gold :necklaoe; ear-ring; and several
finger.rings are necessary, articles of a
lady's dress attire At a - toile of the
lofVer, classes. - thel women: - wilt! display,
Ihundreda; of •.dollars •-•lvortht ot-jewelry.;
'You never wait here for an introduction
to a woman before asking her to dance
withyou. gowefei• - poorly "dressed you
may be she will not refuse .you, liaises
you.ara drank: At these public baffles,
each dinpa you must, take your
partner;to the. bar and treat her to what
she may call for, perhaps champagne,
native wine, a singereo, or candy, mita,
raisins, figs, &c. Yon may think , this
rather a democratic cnetain, and that it
Would lead to inebriatioriemong the
women ; it mightemong' American la,
Riles; but! failrom , -itumong -Mexic ans iliven the -men are ;very tetnperate, and
before, the war:, drunkenness was very
'eeldom,among.ithom i nbut soldieringAas
got many , into the habit - of drinking'
, spiritnouskliquors to excess. . , . ,
C.hurch-going here is a matter of
uaurso., All are, Oetheliee,APd -the,' be
lieve in'their religion folly and
if they go through-the forms their salve
lion latifirel t eethey'eroardte the church
iiirto clinit l ii festivals with glad-hearte
and - hapi4 faces. - In - fact" a more con
'tented' people does not axitit. They are .
satisfied' to` d'o' es their fathers' and
inatheie did - before thein,end oppose all
' iiiiioietions. ' If Wealth' Cornea they re-:
, - ,
joice, if adversity they do - not repine,.
I .and never blame themselves for enything
I that,occurs.... ,!, , '
1, i.- have received several letters from
your section-;asking my advice As to
,;people;;coming ...here to live. I Will
answer. these lore._ At present there
are,..„few. openings for laboring , mut er -
Tlie , firmers,liirematives at .from $8 .to;
41.6 - •: per Meath, and. many •mechatiics
theie- - Acia - louVbEr - employend likely to
Yeifinin s lb. '' With: the-dot:Sy it *odd
cost' to 'gtit. hale tit: he , better -to
wino' some business' . elsewhere. If a
founr`Man is-ddterniiried 4 taioome here,
let him save his money on the way, drive:
teem IKISRe PlnreA? " t ake Pb by
kFti ,, .ipAny-")!YM9VO4 4 , 4 -14 0
succeed sma *a 4,94.4_,,,a0 and 441ilis
-f,..., -T-:; , i trrt,.. smiti
may, but-thhs..in.44oor...placa.for a laxt
.iiiin - r , ;,1 Yours; ,!st.(.l :., .. -4.'.: ..11 -.411. ;
Scni3e.,,yeitis knob an eccentric' old
genius, namedßarnes, was employe d
a fanner living a' town some "ilk or
seven miles 'westerty fronithe Penobscot
river:Maine:to dig "a 'wail. Tee - soil
and - substratum being mostly of said,
old Barnes after having progressed down
wards about 'forty feet, found one morn
log upon going to work that, - the well
'had esseitially.caved in, and was, full
nearly to the top. SO, having 'the de
.sire which men have - of knowing _what.
will be said of them after they are dead,
and; no one being yetnstir, he concealed
himself in a rank groitth of burdocks.by
the side ITit'board' fence near the mouth
of the well , having first left his frock and,
hat on the windlaasOver the well. At
lengthf l breaklest being 'ready, a boy lies
dispatched to,call him to his meal,,when
lo I and behold,l it was seen ihat Barnes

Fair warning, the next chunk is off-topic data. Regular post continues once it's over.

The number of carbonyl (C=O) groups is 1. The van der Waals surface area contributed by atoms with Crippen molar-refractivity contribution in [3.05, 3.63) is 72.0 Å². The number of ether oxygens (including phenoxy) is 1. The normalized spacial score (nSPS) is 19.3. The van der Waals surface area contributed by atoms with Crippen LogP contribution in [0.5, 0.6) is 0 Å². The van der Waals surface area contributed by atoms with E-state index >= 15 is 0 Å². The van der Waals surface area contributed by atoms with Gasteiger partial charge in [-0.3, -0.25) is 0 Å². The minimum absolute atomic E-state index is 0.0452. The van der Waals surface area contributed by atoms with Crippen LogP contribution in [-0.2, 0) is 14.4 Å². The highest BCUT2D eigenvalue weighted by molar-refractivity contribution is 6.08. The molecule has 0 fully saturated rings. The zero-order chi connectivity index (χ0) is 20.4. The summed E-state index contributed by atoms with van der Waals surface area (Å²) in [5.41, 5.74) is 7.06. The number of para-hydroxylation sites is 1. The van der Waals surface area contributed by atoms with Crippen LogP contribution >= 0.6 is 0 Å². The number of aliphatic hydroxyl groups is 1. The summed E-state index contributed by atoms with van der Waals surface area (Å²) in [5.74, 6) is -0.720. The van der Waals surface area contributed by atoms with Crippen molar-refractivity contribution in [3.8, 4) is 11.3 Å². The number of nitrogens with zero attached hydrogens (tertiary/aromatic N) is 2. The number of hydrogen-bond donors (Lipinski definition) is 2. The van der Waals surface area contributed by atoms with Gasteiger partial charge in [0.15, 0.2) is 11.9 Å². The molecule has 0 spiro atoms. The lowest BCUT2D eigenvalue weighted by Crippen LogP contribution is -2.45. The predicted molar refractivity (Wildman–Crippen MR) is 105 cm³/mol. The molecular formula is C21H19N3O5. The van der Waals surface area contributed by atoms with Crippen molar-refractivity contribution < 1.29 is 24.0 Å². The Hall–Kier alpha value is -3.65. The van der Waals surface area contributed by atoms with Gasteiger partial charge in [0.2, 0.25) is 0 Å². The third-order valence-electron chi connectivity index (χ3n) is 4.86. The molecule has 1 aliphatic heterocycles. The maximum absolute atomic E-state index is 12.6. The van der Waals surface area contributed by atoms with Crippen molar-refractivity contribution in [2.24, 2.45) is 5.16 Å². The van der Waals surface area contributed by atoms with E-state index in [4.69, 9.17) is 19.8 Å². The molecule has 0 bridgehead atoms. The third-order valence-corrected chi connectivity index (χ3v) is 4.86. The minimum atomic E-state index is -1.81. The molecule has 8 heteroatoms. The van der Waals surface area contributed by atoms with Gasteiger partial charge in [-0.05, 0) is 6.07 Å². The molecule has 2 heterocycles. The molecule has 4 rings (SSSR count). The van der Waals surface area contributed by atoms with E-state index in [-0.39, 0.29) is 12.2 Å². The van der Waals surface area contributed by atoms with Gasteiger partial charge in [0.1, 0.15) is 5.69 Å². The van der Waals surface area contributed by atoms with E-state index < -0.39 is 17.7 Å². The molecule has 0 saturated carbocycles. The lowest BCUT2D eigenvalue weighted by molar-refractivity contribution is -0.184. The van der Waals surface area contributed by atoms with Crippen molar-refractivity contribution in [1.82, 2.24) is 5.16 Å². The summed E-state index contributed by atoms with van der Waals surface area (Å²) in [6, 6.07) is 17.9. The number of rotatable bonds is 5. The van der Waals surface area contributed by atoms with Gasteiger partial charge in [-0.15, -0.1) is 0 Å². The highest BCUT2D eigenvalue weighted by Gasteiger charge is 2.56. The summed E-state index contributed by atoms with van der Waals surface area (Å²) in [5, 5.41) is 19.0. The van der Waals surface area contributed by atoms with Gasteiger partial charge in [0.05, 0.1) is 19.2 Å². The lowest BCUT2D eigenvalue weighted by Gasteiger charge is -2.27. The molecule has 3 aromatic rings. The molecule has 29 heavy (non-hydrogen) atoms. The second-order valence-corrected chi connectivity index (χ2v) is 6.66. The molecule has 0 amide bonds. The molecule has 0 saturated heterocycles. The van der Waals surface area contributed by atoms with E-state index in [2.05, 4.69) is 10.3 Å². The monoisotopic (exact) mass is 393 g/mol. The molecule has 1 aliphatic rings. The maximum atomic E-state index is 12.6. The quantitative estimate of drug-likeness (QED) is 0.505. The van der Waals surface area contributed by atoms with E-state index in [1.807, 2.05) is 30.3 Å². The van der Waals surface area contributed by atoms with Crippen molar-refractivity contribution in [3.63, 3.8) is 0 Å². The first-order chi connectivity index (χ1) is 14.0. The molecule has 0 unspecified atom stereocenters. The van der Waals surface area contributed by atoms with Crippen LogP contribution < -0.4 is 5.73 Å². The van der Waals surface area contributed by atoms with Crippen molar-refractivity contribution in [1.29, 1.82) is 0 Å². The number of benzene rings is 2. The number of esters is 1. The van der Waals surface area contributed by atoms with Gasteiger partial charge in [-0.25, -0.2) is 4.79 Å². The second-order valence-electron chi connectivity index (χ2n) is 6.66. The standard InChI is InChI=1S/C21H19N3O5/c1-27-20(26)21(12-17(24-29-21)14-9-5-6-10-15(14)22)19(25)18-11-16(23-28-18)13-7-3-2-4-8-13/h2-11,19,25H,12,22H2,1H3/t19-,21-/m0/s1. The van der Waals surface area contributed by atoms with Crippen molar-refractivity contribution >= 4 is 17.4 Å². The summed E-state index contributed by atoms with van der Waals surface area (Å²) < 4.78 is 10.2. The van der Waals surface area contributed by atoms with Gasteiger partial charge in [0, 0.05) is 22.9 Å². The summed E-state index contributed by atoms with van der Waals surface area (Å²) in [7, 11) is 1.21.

was buried in the grave unconsciously;
dug by his own hands. The alarm being
given, and the fatuo eriembled,
decided to Gat eat.breekfaet, and then
send for the coroner, the ,minister, and
hie wife and children. Such apathy did
not flatter Barnes' pelf esteem:a bit, bat
he . weited patiently, determined to hear
what, would.be said and see whet was to
be seen. . .
Presently all parties. arrived. , and be
gan ".prospecting." the - scene of the.ca
tastropbe, as people zu3nally do in. such
cases: At length they drew together
.to exchange opinions.as to what should
be done. The. minister 'at once gaVelis
opinion that they had letter level up the
well and• let Barnes remain ;
he "he is now beyond ,the temptation
of sin, and in tike 'day of - judgement it
will make no difference whether be is
buried five feet under ground orfifty, for
he is bound to come'forth Sp either Case."
The coroner likewise agreed - that it
would `be a neediest expense to his fami-
y or . the town to-dieinterhim when he
was effectually burfed,and therefore co
iocided with the' minister.
His wife thought - as he had left his
hat and 'froell it would hardly be worth
while to dig-hint out for the - rest of hie
clOtheirind so it was decided "io let
him remain. But poorpld %twee, Who
had had no breakfast, and,waanittitt all
pleased with,the result...of the: inquest,
..until the ehades..of ',evening
,stole oves.the landscape o 4 whett—ile de
marted for parts unknown. After re
4maining incognito• for aboutothree years,
one morning• he -suddenly :appeared
( ; hatless ; :and -frocklesellir he went) at
Itha dogriof the old faritter,dor whom. he
-Itad,agreed:Ao dig , the. , unfortunate well.
To-say that an-avalanche of'questioris
were,raitied urowhim,as to his mysteri-•
one reappearance, etc., would , convey
but'a rOable idea of the excitement which
his bodily Ineeence created. the
old .Man'tiere it quietly, and _at length
informed them that on finding
buried, he waited to be dug out *gain,
- he set to weriPto dig himself eat, s',o
"had only the day
.before succeeded, for,
his ideas being very much confused, he
bad dug very much at-random; and - in
;stead. of comiug,diectly4e:the surface,